U.S. President Barack Obama says he is deeply humbled by the Norwegian Nobel committee for selecting him as the winner of the 2009 Nobel Peace Prize and will accept it as a "call to action."
"I will accept this award as a call to action — a call for all nations to confront the challenges of the 21st century," Obama said in a press conference from the White House Rose Garden on Friday morning.
The Norwegian Nobel committee said the president was selected "for his extraordinary efforts to strengthen international diplomacy and co-operation between people."
The committee attached special importance to Obama's vision and work for a world without nuclear weapons in the prize citation, which was read in Oslo on Friday.
"The vision of a world free from nuclear arms has powerfully stimulated disarmament and arms control negotiations," the citation said.
But the president said he isn't sure he "deserves to be in the company of so many transformative figures that have been honoured by this prize," Obama said, adding that previous Nobel laureates have been an inspiration to setting his own global goals.
Though Obama's name had been mentioned in speculation before the award, many Nobel watchers had believed it was too early to award it to the president and the selection is drawing mixed reaction from around the world. Obama would have been in the White House for less than two weeks before the Feb. 1 nomination deadline for this year's prize.
Gasps could be heard in the room where the award citation was read when Obama's name was announced.
The president said he does not "view [the award] as a recognition of my own accomplishment," but rather a recognition of goals he has set for the United States and the world. The award must be "shared by everyone who strives for justice and dignity," he said.
Norwegian Nobel committee chair Thorbjorn Jagland told CNN that the five-member committee had unanimously voted to select Obama as the Nobel laureate.
Jagland told CBC News the committee expected criticism about the selection. But the prize is meant to help "strengthen his role and his policy," he said.
Though Obama has been president for less than a year it has been "enough time to inspire the world," Jagland said.
The Nobel committee said Obama has created a new climate in international politics that has focused on multilateral diplomacy and an emphasis on the role of the United Nations and other international institutions.
"Only very rarely has a person to the same extent as Obama captured the world's attention and given its people hope for a better future," the citation said.
'World's leading spokesman'
Obama is the third sitting U.S. president to win the Peace Prize. President Theodore Roosevelt won the award in 1906 and President Woodrow Wilson won in 1919.
Norwegian officials have confirmed the president will travel to Oslo on Dec. 10 to receive the award. Winners of the award receive an award of $1.5 million, a diploma and an invitation to the prize ceremonies in Stockholm on Dec. 10, the anniversary of Alfred Nobel's death in 1896.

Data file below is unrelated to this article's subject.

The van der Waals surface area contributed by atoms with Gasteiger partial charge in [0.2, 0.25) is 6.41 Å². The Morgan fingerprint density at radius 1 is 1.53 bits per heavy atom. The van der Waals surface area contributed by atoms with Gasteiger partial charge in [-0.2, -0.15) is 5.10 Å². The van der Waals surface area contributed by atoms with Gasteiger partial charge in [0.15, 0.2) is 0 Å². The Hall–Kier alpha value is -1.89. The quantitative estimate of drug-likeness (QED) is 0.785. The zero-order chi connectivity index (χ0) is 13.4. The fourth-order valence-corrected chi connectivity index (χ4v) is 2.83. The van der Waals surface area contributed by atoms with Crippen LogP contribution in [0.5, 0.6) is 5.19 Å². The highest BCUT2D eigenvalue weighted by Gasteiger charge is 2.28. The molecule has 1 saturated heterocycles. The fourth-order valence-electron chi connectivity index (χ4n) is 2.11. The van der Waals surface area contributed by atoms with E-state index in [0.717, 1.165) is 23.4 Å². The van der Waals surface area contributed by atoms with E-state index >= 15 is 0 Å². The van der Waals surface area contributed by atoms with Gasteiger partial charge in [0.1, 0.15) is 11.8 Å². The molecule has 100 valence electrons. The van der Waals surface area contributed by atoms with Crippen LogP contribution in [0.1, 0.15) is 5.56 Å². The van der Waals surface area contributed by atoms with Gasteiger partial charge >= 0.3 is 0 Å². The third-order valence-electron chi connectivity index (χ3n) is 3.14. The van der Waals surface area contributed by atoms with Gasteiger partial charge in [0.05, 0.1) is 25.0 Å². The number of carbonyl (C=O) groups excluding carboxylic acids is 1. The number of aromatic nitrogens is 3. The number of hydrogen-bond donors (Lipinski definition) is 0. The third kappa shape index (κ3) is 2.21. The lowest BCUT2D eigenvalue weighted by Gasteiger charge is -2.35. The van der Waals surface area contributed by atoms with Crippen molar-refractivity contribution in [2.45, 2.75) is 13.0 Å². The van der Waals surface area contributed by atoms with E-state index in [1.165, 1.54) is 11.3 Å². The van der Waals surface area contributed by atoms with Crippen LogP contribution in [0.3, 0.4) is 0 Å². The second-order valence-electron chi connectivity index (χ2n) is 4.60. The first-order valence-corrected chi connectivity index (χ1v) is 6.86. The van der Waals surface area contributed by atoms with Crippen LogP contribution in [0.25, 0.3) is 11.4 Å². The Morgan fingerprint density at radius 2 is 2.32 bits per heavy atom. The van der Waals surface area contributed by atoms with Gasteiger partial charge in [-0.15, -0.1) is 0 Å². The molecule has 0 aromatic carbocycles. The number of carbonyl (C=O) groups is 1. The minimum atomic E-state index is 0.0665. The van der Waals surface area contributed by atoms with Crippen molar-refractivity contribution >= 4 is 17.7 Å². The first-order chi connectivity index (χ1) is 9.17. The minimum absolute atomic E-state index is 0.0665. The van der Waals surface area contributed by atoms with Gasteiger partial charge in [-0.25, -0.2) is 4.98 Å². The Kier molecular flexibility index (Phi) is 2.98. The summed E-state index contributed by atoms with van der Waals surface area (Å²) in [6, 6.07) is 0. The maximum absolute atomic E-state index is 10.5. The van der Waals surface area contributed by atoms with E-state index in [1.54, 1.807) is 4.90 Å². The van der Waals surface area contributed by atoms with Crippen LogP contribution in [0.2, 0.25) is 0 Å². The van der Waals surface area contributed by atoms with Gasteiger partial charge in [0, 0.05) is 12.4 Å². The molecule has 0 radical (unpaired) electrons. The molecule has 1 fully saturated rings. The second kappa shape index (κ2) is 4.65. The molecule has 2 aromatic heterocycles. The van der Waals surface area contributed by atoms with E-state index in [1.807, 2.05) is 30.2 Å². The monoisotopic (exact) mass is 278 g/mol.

"For 108 years, the Norwegian Nobel committee has sought to stimulate precisely that international policy and those attitudes for which Obama is now the world's leading spokesman," the citation said.
The committee endorsed Obama's statement that "now is the time for all of us to take our share of responsibility for a global response to global challenges."
Later on Friday, White House spokesman Robert Gibbs said Obama will donate the entire cash award to various charities, though the president has yet to decide which organizations will benefit.
'Long way to go'
While some Nobel laureates and former world leaders praised Obama's win, other groups called the award premature.
"Obama has a long way to go still and lots of work to do before he can deserve a reward," Hamas official Sami Abu Zuhri told Reuters. "Obama only made promises and did not contribute any substance to world peace."
A record 205 nominations were received for the prize this year.
Zimbabwe's Prime Minister Morgan Tsvangirai, Colombian Senator Piedad Cordoba, Chinese dissident Hu Jia, French-Colombian politician Ingrid Betancourt and Afghan women's rights activist Simi Samar were considered key contenders for the prize.
In his 1895 will, Alfred Nobel stipulated that the peace prize should go "to the person who shall have done the most or the best work for fraternity between the nations and the abolition or reduction of standing armies and the formation and spreading of peace congresses."
Grand gestures a Nobel tradition
Unlike the other Nobel Prizes, which are awarded by Swedish institutions, he said the peace prize should be given out by a five-member committee elected by the Norwegian parliament. Sweden and Norway were united under the same crown at the time of Nobel's death.
The committee has taken a wide interpretation of Nobel's guidelines, expanding the prize beyond peace mediation to include efforts to combat poverty, disease and climate change.
The committee is famous for making grand symbolic gestures aimed at influencing the world agenda, such as in 1989 when, in the wake of the Tiananmen massacre, the prize went to the Dalai Lama, the exiled Tibetan spiritual leader.
Former Finnish president Martti Ahtisaari received the award in 2008 for his decades of work trying to build lasting peace in various parts of the world.
The Nobel announcement is the fifth of six awards focusing on medicine, physics, chemistry, economics, literature and the peace prize, which will be announced through Oct. 12.